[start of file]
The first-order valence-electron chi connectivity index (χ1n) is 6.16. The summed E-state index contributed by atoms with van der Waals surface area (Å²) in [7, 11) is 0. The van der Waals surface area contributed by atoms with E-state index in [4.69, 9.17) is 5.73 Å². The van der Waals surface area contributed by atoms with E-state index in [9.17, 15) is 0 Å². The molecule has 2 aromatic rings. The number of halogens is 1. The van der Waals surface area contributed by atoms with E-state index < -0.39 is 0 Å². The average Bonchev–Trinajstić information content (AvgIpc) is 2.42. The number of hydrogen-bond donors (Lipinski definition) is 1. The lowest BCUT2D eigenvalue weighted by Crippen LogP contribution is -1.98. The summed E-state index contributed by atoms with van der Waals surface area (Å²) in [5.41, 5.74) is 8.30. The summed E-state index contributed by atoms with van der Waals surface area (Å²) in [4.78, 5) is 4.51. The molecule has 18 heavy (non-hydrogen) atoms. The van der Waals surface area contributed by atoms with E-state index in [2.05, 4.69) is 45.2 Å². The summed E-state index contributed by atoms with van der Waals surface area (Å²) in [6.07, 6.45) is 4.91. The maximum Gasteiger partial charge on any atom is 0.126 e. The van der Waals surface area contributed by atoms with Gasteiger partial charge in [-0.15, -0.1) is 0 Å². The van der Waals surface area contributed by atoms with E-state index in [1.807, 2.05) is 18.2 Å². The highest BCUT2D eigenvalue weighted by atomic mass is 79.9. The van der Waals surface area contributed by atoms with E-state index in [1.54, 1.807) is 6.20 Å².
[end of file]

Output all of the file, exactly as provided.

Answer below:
The first-order valence-electron chi connectivity index (χ1n) is 6.16. The summed E-state index contributed by atoms with van der Waals surface area (Å²) in [7, 11) is 0. The van der Waals surface area contributed by atoms with E-state index in [4.69, 9.17) is 5.73 Å². The van der Waals surface area contributed by atoms with E-state index in [9.17, 15) is 0 Å². The molecule has 2 aromatic rings. The number of halogens is 1. The van der Waals surface area contributed by atoms with E-state index < -0.39 is 0 Å². The average Bonchev–Trinajstić information content (AvgIpc) is 2.42. The number of hydrogen-bond donors (Lipinski definition) is 1. The lowest BCUT2D eigenvalue weighted by Crippen LogP contribution is -1.98. The summed E-state index contributed by atoms with van der Waals surface area (Å²) in [5.41, 5.74) is 8.30. The summed E-state index contributed by atoms with van der Waals surface area (Å²) in [4.78, 5) is 4.51. The molecule has 18 heavy (non-hydrogen) atoms. The van der Waals surface area contributed by atoms with E-state index in [2.05, 4.69) is 45.2 Å². The summed E-state index contributed by atoms with van der Waals surface area (Å²) in [6.07, 6.45) is 4.91. The maximum Gasteiger partial charge on any atom is 0.126 e. The van der Waals surface area contributed by atoms with Gasteiger partial charge in [-0.15, -0.1) is 0 Å². The van der Waals surface area contributed by atoms with E-state index in [1.807, 2.05) is 18.2 Å². The highest BCUT2D eigenvalue weighted by atomic mass is 79.9. The van der Waals surface area contributed by atoms with E-state index in [1.54, 1.807) is 6.20 Å².